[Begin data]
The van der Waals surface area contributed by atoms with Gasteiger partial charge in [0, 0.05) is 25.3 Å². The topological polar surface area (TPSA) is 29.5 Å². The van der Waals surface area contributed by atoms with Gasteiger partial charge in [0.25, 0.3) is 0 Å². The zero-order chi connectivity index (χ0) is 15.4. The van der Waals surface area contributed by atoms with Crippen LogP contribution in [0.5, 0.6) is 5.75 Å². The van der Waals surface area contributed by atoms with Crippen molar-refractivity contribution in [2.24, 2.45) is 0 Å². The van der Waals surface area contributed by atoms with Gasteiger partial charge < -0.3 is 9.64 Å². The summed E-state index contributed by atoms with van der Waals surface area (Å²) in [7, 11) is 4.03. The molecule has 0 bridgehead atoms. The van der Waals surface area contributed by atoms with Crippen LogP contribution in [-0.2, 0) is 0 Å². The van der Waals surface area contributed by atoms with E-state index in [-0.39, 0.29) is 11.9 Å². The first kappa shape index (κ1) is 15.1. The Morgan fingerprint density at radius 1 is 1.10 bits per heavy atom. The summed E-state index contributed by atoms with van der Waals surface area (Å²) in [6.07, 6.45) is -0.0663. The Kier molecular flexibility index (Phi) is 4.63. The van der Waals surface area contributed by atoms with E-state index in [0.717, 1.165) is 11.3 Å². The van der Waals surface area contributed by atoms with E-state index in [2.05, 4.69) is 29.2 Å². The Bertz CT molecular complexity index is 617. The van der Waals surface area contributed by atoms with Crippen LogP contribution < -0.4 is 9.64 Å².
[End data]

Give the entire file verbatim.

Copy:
The van der Waals surface area contributed by atoms with Gasteiger partial charge in [0, 0.05) is 25.3 Å². The topological polar surface area (TPSA) is 29.5 Å². The van der Waals surface area contributed by atoms with Gasteiger partial charge in [0.25, 0.3) is 0 Å². The zero-order chi connectivity index (χ0) is 15.4. The van der Waals surface area contributed by atoms with Crippen LogP contribution in [0.5, 0.6) is 5.75 Å². The van der Waals surface area contributed by atoms with Crippen molar-refractivity contribution in [2.24, 2.45) is 0 Å². The van der Waals surface area contributed by atoms with Gasteiger partial charge < -0.3 is 9.64 Å². The summed E-state index contributed by atoms with van der Waals surface area (Å²) in [7, 11) is 4.03. The molecule has 0 bridgehead atoms. The van der Waals surface area contributed by atoms with Crippen LogP contribution in [-0.2, 0) is 0 Å². The van der Waals surface area contributed by atoms with E-state index in [-0.39, 0.29) is 11.9 Å². The first kappa shape index (κ1) is 15.1. The Morgan fingerprint density at radius 1 is 1.10 bits per heavy atom. The summed E-state index contributed by atoms with van der Waals surface area (Å²) in [6.07, 6.45) is -0.0663. The Kier molecular flexibility index (Phi) is 4.63. The van der Waals surface area contributed by atoms with E-state index in [0.717, 1.165) is 11.3 Å². The van der Waals surface area contributed by atoms with E-state index in [2.05, 4.69) is 29.2 Å². The Bertz CT molecular complexity index is 617. The van der Waals surface area contributed by atoms with Crippen LogP contribution < -0.4 is 9.64 Å².